Thursday, December 27, 2007

My Favorite Cheap Vacation

You really need to put this on your list. Cheap accommodations, fantastic food and clean, clean water. The views and architecture are unreal. People are very friendly.
Location: Croatia

What to See: Visit the region of Istria first, as this is the most accommodating for tourists. Here, you can visit historic Roman towns such as Porec and Pula, as well as medieval castles and national parks. Hostels in most Croatian locations start around $10; if you can afford a little more than that, travel to the island of Brac where you can stay at the charming Villa Adriatica Hotel for around $65 a night. It's worth every cent for those who like their creature comforts.

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Saturday, December 22, 2007

Ohio Begs Lawyers: Help With Foreclosure Crisis

Does the Chief Justice’s call to action resonate with you? Is the mortgage crisis, as Ohio’s state treasurer says, the defining issue of our time?
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How bad is the housing crisis in Ohio? So bad that the state’s chief justice is begging lawyers for help, and the state treasurer urges, “To anyone who wants to make a difference in the world, this is a defining issue of our time.”
Foreclosures have spiked in the Buckeye State, clogging the court system. And yesterday, Chief Justice Thomas Moyer urged lawyers to offer pro bono services to distressed homeowners, according to this NLJ story. “This is more than a legal issue; this is a social issue,” Moyer said, according to a news release. “People’s lives are being seriously affected and the legal community must respond with action.”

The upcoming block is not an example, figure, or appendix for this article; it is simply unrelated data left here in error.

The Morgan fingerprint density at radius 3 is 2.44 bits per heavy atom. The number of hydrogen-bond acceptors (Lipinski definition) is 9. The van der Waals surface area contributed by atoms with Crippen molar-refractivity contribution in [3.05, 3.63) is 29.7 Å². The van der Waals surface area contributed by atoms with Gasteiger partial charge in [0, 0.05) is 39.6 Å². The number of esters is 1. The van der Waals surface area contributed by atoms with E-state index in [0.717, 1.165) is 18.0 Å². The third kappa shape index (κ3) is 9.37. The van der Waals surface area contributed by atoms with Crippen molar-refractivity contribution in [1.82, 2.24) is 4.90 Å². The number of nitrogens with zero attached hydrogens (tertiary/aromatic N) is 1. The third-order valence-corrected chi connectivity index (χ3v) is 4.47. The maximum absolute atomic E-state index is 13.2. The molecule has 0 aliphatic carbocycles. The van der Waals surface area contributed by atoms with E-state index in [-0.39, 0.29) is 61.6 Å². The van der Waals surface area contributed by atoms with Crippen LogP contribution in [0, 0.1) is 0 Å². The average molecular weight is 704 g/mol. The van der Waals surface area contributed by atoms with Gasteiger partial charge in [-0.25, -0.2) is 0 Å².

Ohio has among the highest foreclosure rates in the country. In 2007, foreclosure filings are up nearly 68% from last year, according to RealtyTrac.
But does the Chief Justice’s call to action resonate with you? Is the mortgage crisis, as Ohio’s state treasurer says, the defining issue of our time?
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Friday, December 21, 2007

Mars in the Path of Asteroid D Day January 30

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Mars could be in for an asteroid hit.
A newly discovered hunk of space rock has a 1 in 75 chance of
slamming into the Red Planet on Jan. 30, scientists said Thursday.
"These odds are extremely unusual. We frequently work with
really long odds when we track ... threatening asteroids," said
Steve Chesley, an astronomer with the Near Earth Object Program at
NASA's Jet Propulsion Laboratory.
In 1994, fragments of the comet Shoemaker-Levy 9 smacked into
Jupiter, creating a series of overlapping fireballs in space.
Astronomers have yet to witness an asteroid impact with another
The asteroid, known as 2007 WD5, was discovered in late November
and is similar in size to an object that hit remote central Siberia
in 1908, unleashing energy equivalent to a 15-megaton nuclear bomb
and wiping out 60 million trees.
If the asteroid does smash into Mars, it will probably hit near
the equator close to where the rover Opportunity has been exploring
the Martian plains since 2004.